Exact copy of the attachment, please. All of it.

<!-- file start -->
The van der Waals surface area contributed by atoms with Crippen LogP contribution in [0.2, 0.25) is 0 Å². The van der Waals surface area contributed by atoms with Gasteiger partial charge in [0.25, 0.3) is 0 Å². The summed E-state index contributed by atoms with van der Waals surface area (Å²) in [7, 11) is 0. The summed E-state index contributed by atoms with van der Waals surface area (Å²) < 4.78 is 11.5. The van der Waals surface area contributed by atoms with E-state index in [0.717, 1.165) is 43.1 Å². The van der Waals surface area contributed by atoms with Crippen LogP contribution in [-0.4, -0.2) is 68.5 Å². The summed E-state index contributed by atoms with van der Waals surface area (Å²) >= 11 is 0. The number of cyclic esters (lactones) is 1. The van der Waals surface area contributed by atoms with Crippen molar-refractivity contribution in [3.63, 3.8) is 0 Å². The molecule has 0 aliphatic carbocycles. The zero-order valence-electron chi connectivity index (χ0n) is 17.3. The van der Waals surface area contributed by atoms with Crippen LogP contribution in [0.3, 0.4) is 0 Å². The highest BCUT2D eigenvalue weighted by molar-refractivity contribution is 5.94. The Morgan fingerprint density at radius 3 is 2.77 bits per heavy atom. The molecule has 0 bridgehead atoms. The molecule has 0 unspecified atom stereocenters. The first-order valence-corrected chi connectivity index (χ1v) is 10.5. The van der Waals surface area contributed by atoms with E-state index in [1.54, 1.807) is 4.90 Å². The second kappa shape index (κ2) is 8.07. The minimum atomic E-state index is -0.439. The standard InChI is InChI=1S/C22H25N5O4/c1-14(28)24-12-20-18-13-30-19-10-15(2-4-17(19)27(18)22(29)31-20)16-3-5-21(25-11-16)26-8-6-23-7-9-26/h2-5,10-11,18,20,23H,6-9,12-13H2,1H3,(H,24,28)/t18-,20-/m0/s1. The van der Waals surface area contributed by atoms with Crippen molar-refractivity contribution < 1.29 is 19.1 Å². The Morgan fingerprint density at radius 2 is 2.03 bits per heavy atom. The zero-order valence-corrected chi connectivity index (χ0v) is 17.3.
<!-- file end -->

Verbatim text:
The van der Waals surface area contributed by atoms with Crippen LogP contribution in [0.2, 0.25) is 0 Å². The van der Waals surface area contributed by atoms with Gasteiger partial charge in [0.25, 0.3) is 0 Å². The summed E-state index contributed by atoms with van der Waals surface area (Å²) in [7, 11) is 0. The summed E-state index contributed by atoms with van der Waals surface area (Å²) < 4.78 is 11.5. The van der Waals surface area contributed by atoms with E-state index in [0.717, 1.165) is 43.1 Å². The van der Waals surface area contributed by atoms with Crippen LogP contribution in [-0.4, -0.2) is 68.5 Å². The summed E-state index contributed by atoms with van der Waals surface area (Å²) >= 11 is 0. The number of cyclic esters (lactones) is 1. The van der Waals surface area contributed by atoms with Crippen molar-refractivity contribution in [3.63, 3.8) is 0 Å². The molecule has 0 aliphatic carbocycles. The zero-order valence-electron chi connectivity index (χ0n) is 17.3. The van der Waals surface area contributed by atoms with Crippen LogP contribution in [0.3, 0.4) is 0 Å². The highest BCUT2D eigenvalue weighted by molar-refractivity contribution is 5.94. The Morgan fingerprint density at radius 3 is 2.77 bits per heavy atom. The molecule has 0 bridgehead atoms. The molecule has 0 unspecified atom stereocenters. The first-order valence-corrected chi connectivity index (χ1v) is 10.5. The van der Waals surface area contributed by atoms with E-state index in [1.54, 1.807) is 4.90 Å². The second kappa shape index (κ2) is 8.07. The minimum atomic E-state index is -0.439. The standard InChI is InChI=1S/C22H25N5O4/c1-14(28)24-12-20-18-13-30-19-10-15(2-4-17(19)27(18)22(29)31-20)16-3-5-21(25-11-16)26-8-6-23-7-9-26/h2-5,10-11,18,20,23H,6-9,12-13H2,1H3,(H,24,28)/t18-,20-/m0/s1. The van der Waals surface area contributed by atoms with Crippen molar-refractivity contribution < 1.29 is 19.1 Å². The Morgan fingerprint density at radius 2 is 2.03 bits per heavy atom. The zero-order valence-corrected chi connectivity index (χ0v) is 17.3.